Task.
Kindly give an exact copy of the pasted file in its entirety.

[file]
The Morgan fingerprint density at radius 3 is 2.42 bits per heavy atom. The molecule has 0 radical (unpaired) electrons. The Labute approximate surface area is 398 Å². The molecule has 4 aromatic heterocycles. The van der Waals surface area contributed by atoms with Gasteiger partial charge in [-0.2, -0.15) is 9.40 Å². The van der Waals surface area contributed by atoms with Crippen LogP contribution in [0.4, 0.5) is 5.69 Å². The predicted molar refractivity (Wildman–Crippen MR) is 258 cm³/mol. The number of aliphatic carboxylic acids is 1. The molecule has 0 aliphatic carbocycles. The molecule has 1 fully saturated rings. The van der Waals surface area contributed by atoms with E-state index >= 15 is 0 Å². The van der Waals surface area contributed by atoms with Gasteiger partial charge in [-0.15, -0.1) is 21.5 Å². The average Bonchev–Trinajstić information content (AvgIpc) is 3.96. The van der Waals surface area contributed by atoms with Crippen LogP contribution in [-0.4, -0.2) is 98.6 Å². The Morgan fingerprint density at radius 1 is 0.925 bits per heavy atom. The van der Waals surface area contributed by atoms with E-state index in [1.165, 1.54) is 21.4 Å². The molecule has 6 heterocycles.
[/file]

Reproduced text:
The Morgan fingerprint density at radius 3 is 2.42 bits per heavy atom. The molecule has 0 radical (unpaired) electrons. The Labute approximate surface area is 398 Å². The molecule has 4 aromatic heterocycles. The van der Waals surface area contributed by atoms with Gasteiger partial charge in [-0.2, -0.15) is 9.40 Å². The van der Waals surface area contributed by atoms with Crippen LogP contribution in [0.4, 0.5) is 5.69 Å². The predicted molar refractivity (Wildman–Crippen MR) is 258 cm³/mol. The number of aliphatic carboxylic acids is 1. The molecule has 0 aliphatic carbocycles. The molecule has 1 fully saturated rings. The van der Waals surface area contributed by atoms with E-state index >= 15 is 0 Å². The van der Waals surface area contributed by atoms with Gasteiger partial charge in [-0.15, -0.1) is 21.5 Å². The average Bonchev–Trinajstić information content (AvgIpc) is 3.96. The van der Waals surface area contributed by atoms with Crippen LogP contribution in [-0.4, -0.2) is 98.6 Å². The Morgan fingerprint density at radius 1 is 0.925 bits per heavy atom. The van der Waals surface area contributed by atoms with E-state index in [1.165, 1.54) is 21.4 Å². The molecule has 6 heterocycles.